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Which operating system and computer hardware should I use with Access 2016

Posted on 2016-11-08
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Last Modified: 2016-11-10
Hello,

I plan to update my workstations from 3MHz XP machines running Access2K to Access 2016 running on faster machines.  

The reason I'm upgrading is in hope that I can get better performance on the workstations side.  I have a split FE/BE (eight linked mdb databases, 3 MS SQL databases with millions of records).

The ONLY applications we use are Access, Outlook, and Chrome/IE.

The server is Windows 2003.  

(I realize there will be network and BE performance concerns but I'm not addressing them at this time.)



1. Windows 7 or something newer?
2. CPU: Any specific CPU? or # of Cores (4 or 8)?
3. RAM

Any suggestions would be appreciated if I left out anything important.  

Thanks
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Question by:pcalabria
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by:Gustav Brock
ID: 41878843
  1. Windows 10
  2. i5 or better
  3. 2 GB min., 4 GB recommended

/gustav
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LVL 57
ID: 41878845
1. Win 7 or Win 10....doesn't really matter.

2. No specific CPU, but obviously the faster/more core's, the better you'll do.  Keep in mind that all the DB processing is carried out client side, except possibly for some of the SQL stuff.   So the faster the station, the better off you'll be.

3. I'd do 8GB

Jim.
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by:rindi
rindi earned 125 total points
ID: 41878912
Windows 10. M$ has stopped delivering OEM's with Windows 7 anyway. As for the rest I'd agree with JDettman's recommendations.
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Author Comment

by:pcalabria
ID: 41879014
I am surprised to hear your recommendations.
(Dell still has Windows 7 machines for sale, at least advertised on their website.)

One of my applications takes about three weeks to process about 500,000 records when running 24/7.  (Stop laughing!)

The backend is a SQL Server running on a four-core 3MHz machine with 16GB and a SATA drive.  All search fields are indexed.

I was hoping extra cores, cache, or memory might make a difference.  I heard that 8 core machines have more cache, but they are so much more expensive (I would need about eight machines.)

Thanks
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LVL 57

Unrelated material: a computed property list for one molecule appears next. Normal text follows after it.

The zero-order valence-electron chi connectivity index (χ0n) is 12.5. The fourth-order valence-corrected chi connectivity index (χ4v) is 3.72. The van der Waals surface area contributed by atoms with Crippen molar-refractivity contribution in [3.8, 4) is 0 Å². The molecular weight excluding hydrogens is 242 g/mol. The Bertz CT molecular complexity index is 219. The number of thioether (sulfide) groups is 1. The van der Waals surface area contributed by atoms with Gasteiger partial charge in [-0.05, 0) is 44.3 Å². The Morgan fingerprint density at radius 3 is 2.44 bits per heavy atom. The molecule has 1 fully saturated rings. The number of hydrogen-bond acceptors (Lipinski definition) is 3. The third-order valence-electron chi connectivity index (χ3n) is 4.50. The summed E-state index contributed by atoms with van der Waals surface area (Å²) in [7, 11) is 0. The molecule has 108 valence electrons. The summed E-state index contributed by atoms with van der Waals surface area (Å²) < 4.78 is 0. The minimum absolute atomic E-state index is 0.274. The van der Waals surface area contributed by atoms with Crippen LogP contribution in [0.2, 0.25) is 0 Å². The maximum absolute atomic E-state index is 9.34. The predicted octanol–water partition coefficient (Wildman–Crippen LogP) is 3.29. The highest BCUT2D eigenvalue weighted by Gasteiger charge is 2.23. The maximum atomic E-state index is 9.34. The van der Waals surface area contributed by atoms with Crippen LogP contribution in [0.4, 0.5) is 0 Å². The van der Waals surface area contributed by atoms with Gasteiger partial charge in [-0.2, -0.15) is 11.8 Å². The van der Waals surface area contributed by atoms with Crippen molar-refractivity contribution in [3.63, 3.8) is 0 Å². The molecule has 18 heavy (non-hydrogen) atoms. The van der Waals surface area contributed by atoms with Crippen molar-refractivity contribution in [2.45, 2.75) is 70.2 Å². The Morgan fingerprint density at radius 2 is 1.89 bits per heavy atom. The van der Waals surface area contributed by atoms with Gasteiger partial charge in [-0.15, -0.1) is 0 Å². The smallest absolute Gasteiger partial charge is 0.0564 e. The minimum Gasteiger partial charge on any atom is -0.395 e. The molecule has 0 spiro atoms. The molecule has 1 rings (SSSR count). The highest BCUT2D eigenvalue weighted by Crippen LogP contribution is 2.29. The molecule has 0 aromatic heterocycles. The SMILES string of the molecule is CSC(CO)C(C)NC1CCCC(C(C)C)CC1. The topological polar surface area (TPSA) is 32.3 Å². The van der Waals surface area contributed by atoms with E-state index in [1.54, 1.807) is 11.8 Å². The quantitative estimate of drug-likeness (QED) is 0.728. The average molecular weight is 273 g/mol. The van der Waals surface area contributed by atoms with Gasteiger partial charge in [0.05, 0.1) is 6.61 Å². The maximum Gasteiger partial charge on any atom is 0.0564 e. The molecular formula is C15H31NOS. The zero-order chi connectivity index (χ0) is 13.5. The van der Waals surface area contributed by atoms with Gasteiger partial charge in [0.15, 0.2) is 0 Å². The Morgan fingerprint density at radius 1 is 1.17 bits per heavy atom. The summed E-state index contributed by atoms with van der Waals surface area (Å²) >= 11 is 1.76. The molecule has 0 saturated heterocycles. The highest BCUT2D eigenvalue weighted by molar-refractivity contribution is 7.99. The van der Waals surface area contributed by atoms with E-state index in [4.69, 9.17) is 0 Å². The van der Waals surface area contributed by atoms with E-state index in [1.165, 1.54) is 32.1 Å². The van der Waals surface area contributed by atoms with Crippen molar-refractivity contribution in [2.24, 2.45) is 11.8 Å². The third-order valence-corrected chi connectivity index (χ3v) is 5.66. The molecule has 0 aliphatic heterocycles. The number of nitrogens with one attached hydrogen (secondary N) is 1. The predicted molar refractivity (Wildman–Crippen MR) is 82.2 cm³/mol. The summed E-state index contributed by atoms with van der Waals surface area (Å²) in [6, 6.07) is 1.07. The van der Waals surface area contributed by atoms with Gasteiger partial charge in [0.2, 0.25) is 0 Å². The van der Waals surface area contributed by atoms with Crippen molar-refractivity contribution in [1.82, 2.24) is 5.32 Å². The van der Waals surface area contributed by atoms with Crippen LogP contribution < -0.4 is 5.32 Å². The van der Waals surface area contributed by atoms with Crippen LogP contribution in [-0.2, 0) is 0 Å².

ID: 41879053
<<One of my applications takes about three weeks to process about 500,000 records when running 24/7.  (Stop laughing!)>>

 I'm not laughing, but am showing concern...something seems like it's way wrong there.   Don't know what your doing with those records, but that seems abnormal and not something hardware alone will handle.

<<I am surprised to hear your recommendations. >>

   In what way and why?   Keep in mind that Access is one thread, and JET maintains three by default for background processing.  Since your stations have a minimal number of apps running, more cores is not going to be a significant gain.   Memory will though, but again, JET's cache will only grow so large.

 In regards to SQL, with a Access FE, processing may still be carried out on the station side.   Without using pass-through queries, views, or stored procedures and triggers, your not always using the server processing.

  JET by default does try to send queries through to the back end if you don't, but it will not do that if:

a. You join to local tables.
b. You use JET specific SQL (Group By)
c. You use JET specific expressions (ie. make a VBA call).

  This can be a real performance hit when JET issues a single SQL call to the server for each row of your query.
 
  As for the stations, typically when I buy stations I buy a level or two down from the top processor, then take the money saved from that and buy more memory.  I find that memory by far gives you the most bang for the buck for typical office type apps.

Jim.
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by:rindi
ID: 41879072
Dell probably still has some Windows 7 Licenses they haven't sold yet, but they aren't getting any new ones from m$. Delivery was ended on the 31st of October. Besides, on 2020 it is EOL for Windows 7. Why buy PC's with Windows 7 now when you only have about 3 years left to use it?
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by:Gustav Brock
ID: 41879074
And don't forget an SSD drive. That will be the best money spent.

/gustav
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by:PatHartman
ID: 41879179
One of my applications takes about three weeks to process about 500,000 records when running 24/7.  (Stop laughing!)
Hardware isn't going to solve this problem.  I regularly process million row recordsets both from SQL Server and ACE.  Sometimes the queries might take 20 minutes if the server is busy but three weeks?????  eeeeekk.